tutor, writer, musician, chef
“On Self-Respect” by Joan Didion. On the other side of its stylistic complexity, this is an essay that addresses some of the most basic but least voiced concerns of middle- and high-school students: Who am I? What am I worth? Didion’s unremitting self-scrutiny and bracing imagery have the potential to shake a student’s very foundations and, in the process, show him or her what great writing can be: not something you merely read, but something you undergo.
One of the coolest places I’ve visited recently is the neighborhood of Sacromonte, in Granada, Spain: its inhabitants (I was fortunate briefly to be one) live in caves carved into the side of a mountain that overlooks the Alhambra and echoes with the sounds of flamenco music, a style that was developed in the region.
George Eliot (aka Mary Ann Evans), Leonard Cohen, M. F. K. Fisher, Elena Ferrante, Rabbi Nachman of Breslov, Jacques Pepin, Oscar Wilde, Brian Eno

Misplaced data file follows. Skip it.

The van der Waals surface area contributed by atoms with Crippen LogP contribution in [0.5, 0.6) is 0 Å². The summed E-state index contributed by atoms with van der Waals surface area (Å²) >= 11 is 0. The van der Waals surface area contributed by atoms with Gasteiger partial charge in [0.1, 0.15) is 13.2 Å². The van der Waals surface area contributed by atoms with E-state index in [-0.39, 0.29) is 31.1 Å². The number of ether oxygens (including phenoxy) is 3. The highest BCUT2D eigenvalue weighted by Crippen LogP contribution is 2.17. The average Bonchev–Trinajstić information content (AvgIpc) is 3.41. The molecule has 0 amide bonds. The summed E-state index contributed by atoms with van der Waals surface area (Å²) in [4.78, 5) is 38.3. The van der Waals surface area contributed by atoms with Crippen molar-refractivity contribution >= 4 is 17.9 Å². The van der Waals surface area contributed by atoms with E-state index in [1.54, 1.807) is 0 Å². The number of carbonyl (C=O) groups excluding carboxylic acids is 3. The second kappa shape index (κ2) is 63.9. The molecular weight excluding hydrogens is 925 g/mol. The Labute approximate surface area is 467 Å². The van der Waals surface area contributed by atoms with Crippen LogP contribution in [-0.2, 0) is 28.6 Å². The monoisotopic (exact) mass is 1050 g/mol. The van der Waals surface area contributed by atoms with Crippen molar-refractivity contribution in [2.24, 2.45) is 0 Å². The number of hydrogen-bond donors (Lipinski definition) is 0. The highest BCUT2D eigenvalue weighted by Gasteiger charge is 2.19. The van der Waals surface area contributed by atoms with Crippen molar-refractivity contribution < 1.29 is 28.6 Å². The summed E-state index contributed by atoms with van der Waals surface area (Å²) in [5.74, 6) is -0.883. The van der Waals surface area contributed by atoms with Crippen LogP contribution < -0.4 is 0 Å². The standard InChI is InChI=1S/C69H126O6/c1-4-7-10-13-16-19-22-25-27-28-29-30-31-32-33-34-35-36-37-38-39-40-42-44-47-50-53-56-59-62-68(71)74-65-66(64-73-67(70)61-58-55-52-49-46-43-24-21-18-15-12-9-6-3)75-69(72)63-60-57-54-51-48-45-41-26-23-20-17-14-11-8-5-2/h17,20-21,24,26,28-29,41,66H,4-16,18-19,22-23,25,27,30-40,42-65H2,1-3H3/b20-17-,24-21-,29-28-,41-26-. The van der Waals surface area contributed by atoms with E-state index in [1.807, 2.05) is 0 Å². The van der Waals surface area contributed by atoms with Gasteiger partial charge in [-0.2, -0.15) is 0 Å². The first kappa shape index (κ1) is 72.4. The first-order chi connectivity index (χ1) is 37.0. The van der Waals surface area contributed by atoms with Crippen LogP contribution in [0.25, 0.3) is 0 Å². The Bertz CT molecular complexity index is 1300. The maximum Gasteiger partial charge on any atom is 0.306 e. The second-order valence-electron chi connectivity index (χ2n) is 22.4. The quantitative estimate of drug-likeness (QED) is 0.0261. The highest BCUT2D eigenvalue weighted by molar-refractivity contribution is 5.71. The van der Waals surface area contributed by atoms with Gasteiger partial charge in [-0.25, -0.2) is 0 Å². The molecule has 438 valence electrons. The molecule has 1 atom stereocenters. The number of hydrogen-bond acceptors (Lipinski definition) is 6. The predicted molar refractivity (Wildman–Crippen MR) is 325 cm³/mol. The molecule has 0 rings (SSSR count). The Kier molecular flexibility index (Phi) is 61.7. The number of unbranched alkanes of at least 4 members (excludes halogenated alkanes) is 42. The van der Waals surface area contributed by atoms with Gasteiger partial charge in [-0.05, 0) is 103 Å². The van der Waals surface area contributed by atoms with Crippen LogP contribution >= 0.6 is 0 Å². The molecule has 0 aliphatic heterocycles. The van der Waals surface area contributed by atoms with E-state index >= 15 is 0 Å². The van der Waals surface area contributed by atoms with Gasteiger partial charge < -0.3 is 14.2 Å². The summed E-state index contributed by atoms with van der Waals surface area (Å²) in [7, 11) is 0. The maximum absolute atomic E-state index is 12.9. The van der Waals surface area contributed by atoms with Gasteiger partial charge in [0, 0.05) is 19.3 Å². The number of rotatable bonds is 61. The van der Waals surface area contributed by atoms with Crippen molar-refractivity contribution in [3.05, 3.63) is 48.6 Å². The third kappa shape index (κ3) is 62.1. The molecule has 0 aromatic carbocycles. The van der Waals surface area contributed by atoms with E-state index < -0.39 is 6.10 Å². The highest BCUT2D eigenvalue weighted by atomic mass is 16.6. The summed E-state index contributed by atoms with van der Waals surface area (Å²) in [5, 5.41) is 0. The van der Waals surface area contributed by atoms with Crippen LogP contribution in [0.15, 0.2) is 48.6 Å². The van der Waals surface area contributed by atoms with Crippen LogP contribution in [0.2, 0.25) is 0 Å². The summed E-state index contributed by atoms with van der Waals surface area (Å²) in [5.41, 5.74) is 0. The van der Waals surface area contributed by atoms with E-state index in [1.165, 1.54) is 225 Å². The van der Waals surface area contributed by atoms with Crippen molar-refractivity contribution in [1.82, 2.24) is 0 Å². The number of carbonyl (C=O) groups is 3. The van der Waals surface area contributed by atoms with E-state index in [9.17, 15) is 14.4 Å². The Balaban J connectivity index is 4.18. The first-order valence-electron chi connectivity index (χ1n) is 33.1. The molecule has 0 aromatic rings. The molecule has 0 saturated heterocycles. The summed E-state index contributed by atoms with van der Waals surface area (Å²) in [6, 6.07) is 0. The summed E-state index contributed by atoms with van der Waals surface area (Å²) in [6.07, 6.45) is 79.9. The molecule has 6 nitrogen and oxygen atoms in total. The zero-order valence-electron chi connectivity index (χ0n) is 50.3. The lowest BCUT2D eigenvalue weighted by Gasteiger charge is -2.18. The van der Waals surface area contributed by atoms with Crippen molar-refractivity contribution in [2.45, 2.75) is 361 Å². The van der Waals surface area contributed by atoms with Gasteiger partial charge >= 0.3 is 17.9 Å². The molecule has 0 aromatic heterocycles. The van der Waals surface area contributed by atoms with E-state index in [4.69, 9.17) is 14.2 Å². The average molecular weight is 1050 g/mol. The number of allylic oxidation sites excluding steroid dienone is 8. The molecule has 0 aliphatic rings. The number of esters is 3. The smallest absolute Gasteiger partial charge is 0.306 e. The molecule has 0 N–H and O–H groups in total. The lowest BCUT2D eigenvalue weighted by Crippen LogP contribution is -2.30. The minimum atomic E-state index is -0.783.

It may be the most cliché of all answers to this question, but it is also probably the most honest: the thing that most consistently occupies my thoughts is food. It wasn’t always this way. I didn’t grow up in a family that paid any special attention to food. Nobody made a big deal of particular recipes or dishes or restaurants. But in recent years, I’ve come to see eating–and relatedly, cooking–as one of the inexhaustibly great pleasures of being human (along with reading and music-listening). Eating is no longer just about satiating my hunger, but about bringing my full attention to my senses, bringing my mind in closer touch with my body, with the earth. Taking food seriously has grounded me, taught me to to live more deliberately and helped me take nothing for granted. It provides a daily opportunity to bring a little creativity to bear on even most primal and inescapable component of being alive.